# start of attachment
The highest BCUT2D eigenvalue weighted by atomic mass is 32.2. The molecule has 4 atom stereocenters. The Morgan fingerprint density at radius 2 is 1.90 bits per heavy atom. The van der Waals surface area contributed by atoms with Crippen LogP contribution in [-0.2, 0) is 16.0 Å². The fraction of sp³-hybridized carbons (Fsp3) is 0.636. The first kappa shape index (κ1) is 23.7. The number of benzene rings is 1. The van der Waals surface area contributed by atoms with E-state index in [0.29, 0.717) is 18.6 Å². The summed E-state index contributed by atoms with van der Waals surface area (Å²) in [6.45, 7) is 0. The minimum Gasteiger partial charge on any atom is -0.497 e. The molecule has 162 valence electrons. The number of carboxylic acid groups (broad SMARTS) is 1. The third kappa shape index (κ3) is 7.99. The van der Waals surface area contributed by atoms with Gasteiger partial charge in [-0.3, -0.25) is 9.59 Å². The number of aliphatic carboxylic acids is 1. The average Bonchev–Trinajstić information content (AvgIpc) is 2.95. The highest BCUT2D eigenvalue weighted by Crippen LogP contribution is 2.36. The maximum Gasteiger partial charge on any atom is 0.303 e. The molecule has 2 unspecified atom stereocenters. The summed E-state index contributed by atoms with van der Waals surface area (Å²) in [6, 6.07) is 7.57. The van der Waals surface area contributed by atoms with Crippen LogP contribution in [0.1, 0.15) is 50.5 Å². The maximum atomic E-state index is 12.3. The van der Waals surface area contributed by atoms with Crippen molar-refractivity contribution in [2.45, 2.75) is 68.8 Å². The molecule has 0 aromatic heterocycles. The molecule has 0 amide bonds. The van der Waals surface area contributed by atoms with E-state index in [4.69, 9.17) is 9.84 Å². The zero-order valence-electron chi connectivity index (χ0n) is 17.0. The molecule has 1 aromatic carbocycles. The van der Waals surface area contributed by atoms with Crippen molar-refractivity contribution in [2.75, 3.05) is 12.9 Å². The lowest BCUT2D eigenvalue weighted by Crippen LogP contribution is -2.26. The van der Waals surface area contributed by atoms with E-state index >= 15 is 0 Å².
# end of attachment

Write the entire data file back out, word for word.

The highest BCUT2D eigenvalue weighted by atomic mass is 32.2. The molecule has 4 atom stereocenters. The Morgan fingerprint density at radius 2 is 1.90 bits per heavy atom. The van der Waals surface area contributed by atoms with Crippen LogP contribution in [-0.2, 0) is 16.0 Å². The fraction of sp³-hybridized carbons (Fsp3) is 0.636. The first kappa shape index (κ1) is 23.7. The number of benzene rings is 1. The van der Waals surface area contributed by atoms with E-state index in [0.29, 0.717) is 18.6 Å². The summed E-state index contributed by atoms with van der Waals surface area (Å²) in [6.45, 7) is 0. The minimum Gasteiger partial charge on any atom is -0.497 e. The molecule has 162 valence electrons. The number of carboxylic acid groups (broad SMARTS) is 1. The third kappa shape index (κ3) is 7.99. The van der Waals surface area contributed by atoms with Gasteiger partial charge in [-0.3, -0.25) is 9.59 Å². The number of aliphatic carboxylic acids is 1. The average Bonchev–Trinajstić information content (AvgIpc) is 2.95. The highest BCUT2D eigenvalue weighted by Crippen LogP contribution is 2.36. The maximum Gasteiger partial charge on any atom is 0.303 e. The molecule has 2 unspecified atom stereocenters. The summed E-state index contributed by atoms with van der Waals surface area (Å²) in [6, 6.07) is 7.57. The van der Waals surface area contributed by atoms with Crippen LogP contribution in [0.1, 0.15) is 50.5 Å². The maximum atomic E-state index is 12.3. The van der Waals surface area contributed by atoms with Crippen molar-refractivity contribution in [2.45, 2.75) is 68.8 Å². The molecule has 0 aromatic heterocycles. The molecule has 0 amide bonds. The van der Waals surface area contributed by atoms with E-state index in [4.69, 9.17) is 9.84 Å². The zero-order valence-electron chi connectivity index (χ0n) is 17.0. The molecule has 1 aromatic carbocycles. The van der Waals surface area contributed by atoms with Crippen molar-refractivity contribution in [2.75, 3.05) is 12.9 Å². The lowest BCUT2D eigenvalue weighted by Crippen LogP contribution is -2.26. The van der Waals surface area contributed by atoms with E-state index >= 15 is 0 Å².